3.     Preaching Workshop. Speaking of sharpening saws I have long wanted to attend the annual “Festival of Homiletics.” Which is a week-long event offering workshops, lectures, and symposia for clergy and others called to preach in the church. This year it is in May in San Antonio. Meeting with well known preachers, authors, and other preachers offers a chance to be renewed and learn. It’s been a long time since my homiletics courses in seminary. I am planning on attending this year!

4.     A Night to Shine. With our now completely handicapped accessible facilities we are in a position to reach out to people we really haven’t been able to before. The Tim Tebow Foundation sponsors and promotes an international event every year around Valentine’s Day: “A Night to Shine”. It is a prom night for people with special needs and an opportunity for congregations like ours to share the love God has given us with some much of our society simply do not see or do not see as inherently valuable and beloved.

I will arrange to attend one here in the Denver area to take a fist hand look at what is involved. If you would like to go with me it is February 10th 5PM-8:30 PM.  You can take a look at a video about it here:

Christmas 2016

"The people who sat in darkness have seen a great light."
(Isaiah 9:2; Matthew 4:16)

Dear Saint Barnabas Family,

At this time of the shortest days and longest nights of the year the challenges facing our nation and our world may seem insurmountable – I find it important to think of this moment in time as a chapter of the ongoing story of God's work in our world.

Much of both the Old testament and the New were written in times when it seemed that all the odds were against the people of God and their desire for justice and peace in the world. Many of the most comforting and prophetic texts were written by people living in times of political uncertainty, war, and even exile. Some of Paul's greatest letters were written as he awaited execution in prison. And it was at time of deep political and economic oppression when our God chose to be born into a poor human family to bring a message of God's love, healing and salvation to a broken world.  Again and again Scripture tells us that in the darkest moments, God shows us light.  God tells us that God's Dream of a world that knows justice and peace is unfolding right now, and that we all are a part of God's work in the world. For me, this unfolding story gives me hope. Hope that in the end, love wins. God's peace and justice will reign.

Katharine Jefferts Schori, the former Presiding Bishop of the Episcopal Church has said, "The Christian community is meant to be a mutual hope society, with each one offering courage to another whose hope has waned, insisting that even in the darkest of night, new life is being prepared." Maybe now more than ever, we all need, and our world needs, a "mutual hope society."  Saint Barnabas Episcopal Church continues to tell our sacred story so that together we will be built up in hope. And, it is important to remember that story isn’t static!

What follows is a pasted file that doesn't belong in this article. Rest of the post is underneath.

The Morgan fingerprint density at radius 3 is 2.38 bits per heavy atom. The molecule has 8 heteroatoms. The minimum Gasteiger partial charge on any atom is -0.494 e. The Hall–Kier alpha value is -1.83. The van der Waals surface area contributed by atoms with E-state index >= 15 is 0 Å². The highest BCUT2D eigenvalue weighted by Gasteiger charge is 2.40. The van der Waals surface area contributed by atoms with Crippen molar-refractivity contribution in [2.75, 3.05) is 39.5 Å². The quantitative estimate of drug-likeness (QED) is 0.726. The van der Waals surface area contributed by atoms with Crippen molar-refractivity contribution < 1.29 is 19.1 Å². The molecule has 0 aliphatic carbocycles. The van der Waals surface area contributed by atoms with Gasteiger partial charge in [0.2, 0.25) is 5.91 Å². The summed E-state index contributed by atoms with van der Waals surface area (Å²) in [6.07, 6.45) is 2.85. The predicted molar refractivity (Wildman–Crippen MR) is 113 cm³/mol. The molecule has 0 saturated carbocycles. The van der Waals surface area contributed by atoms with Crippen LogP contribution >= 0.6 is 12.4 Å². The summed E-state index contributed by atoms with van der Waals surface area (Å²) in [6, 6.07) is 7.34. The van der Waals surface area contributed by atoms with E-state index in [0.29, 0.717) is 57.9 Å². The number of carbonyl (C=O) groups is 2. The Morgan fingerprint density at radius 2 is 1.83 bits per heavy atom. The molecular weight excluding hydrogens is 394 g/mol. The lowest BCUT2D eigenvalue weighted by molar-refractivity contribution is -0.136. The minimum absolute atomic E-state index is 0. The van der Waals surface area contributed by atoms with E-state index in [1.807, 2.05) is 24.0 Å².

The New Year will see us continuing to settle into our renewed base for ministry. We will be listening for what the Holy Spirit might be saying to us through these renewed spaces about the next chapter of our story.

I do want to hear what any member of the parish has to say about your own, mine, or our ongoing story.

My office hours have shifted in the past year. I am now in the office Tuesday through Thursday (and Fridays when I’m not preaching the following Sunday) 10AM to 6PM. As always Carol will hold my Thursday afternoons and evening as a predictable period to make an appointment with me. Also, again as always, when I’m in the office my door is open. If you drop by I’ll be glad to see you.

The birth of our Lord and Savior reminds us that we are sons and daughters of God with him. We are baptized into Christ’s mission to love God and to love our neighbor. The Spirit inspires and empowers us to be “Christ’s Light” to a broken world.

May God richly bless you, all those whom you love, and all whom you are called to serve in Christ’s name, in this holy season and always.

Faithfully in Christ,


After the Election: Standing Up, Standing Together

One hundred and fifty years ago, twenty-five years before St. Barnabas became a parish, our reunited country was in great turmoil.  The previous year had seen both the end of that atrocity we call the Civil War and President Lincoln’s assassination. While the Union had been preserved the ties that bind remained severed and the healing of the nations wounds was still largely a dream.